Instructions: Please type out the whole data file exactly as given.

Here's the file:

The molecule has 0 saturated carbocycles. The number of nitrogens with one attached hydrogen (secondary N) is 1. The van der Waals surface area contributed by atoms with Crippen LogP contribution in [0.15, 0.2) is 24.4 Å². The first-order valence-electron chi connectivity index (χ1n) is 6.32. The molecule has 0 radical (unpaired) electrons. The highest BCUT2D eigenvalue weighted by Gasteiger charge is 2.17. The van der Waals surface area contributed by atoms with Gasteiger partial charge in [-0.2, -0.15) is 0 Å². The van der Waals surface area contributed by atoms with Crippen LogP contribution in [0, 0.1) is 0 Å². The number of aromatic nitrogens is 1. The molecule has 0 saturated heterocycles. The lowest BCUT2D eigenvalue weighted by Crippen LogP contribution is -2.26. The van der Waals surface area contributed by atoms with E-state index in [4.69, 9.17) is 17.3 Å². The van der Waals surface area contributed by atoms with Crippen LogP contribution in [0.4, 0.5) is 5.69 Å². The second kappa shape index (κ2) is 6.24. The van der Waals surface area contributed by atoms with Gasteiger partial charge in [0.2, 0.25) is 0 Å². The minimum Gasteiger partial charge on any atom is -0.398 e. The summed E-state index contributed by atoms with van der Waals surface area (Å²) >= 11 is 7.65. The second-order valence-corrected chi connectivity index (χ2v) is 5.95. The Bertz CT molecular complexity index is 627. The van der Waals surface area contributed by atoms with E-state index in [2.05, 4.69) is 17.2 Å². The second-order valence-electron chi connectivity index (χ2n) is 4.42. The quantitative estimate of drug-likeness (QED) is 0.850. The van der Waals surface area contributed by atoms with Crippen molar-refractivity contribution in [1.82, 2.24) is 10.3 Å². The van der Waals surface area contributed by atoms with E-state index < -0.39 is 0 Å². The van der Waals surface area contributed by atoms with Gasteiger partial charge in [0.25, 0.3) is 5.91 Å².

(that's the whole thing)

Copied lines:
The molecule has 0 saturated carbocycles. The number of nitrogens with one attached hydrogen (secondary N) is 1. The van der Waals surface area contributed by atoms with Crippen LogP contribution in [0.15, 0.2) is 24.4 Å². The first-order valence-electron chi connectivity index (χ1n) is 6.32. The molecule has 0 radical (unpaired) electrons. The highest BCUT2D eigenvalue weighted by Gasteiger charge is 2.17. The van der Waals surface area contributed by atoms with Gasteiger partial charge in [-0.2, -0.15) is 0 Å². The van der Waals surface area contributed by atoms with Crippen LogP contribution in [0, 0.1) is 0 Å². The number of aromatic nitrogens is 1. The molecule has 0 saturated heterocycles. The lowest BCUT2D eigenvalue weighted by Crippen LogP contribution is -2.26. The van der Waals surface area contributed by atoms with E-state index in [4.69, 9.17) is 17.3 Å². The van der Waals surface area contributed by atoms with Crippen LogP contribution in [0.4, 0.5) is 5.69 Å². The second kappa shape index (κ2) is 6.24. The van der Waals surface area contributed by atoms with Gasteiger partial charge in [0.2, 0.25) is 0 Å². The minimum Gasteiger partial charge on any atom is -0.398 e. The summed E-state index contributed by atoms with van der Waals surface area (Å²) >= 11 is 7.65. The second-order valence-corrected chi connectivity index (χ2v) is 5.95. The Bertz CT molecular complexity index is 627. The van der Waals surface area contributed by atoms with E-state index in [2.05, 4.69) is 17.2 Å². The second-order valence-electron chi connectivity index (χ2n) is 4.42. The quantitative estimate of drug-likeness (QED) is 0.850. The van der Waals surface area contributed by atoms with Crippen molar-refractivity contribution in [1.82, 2.24) is 10.3 Å². The van der Waals surface area contributed by atoms with E-state index < -0.39 is 0 Å². The van der Waals surface area contributed by atoms with Gasteiger partial charge in [0.25, 0.3) is 5.91 Å².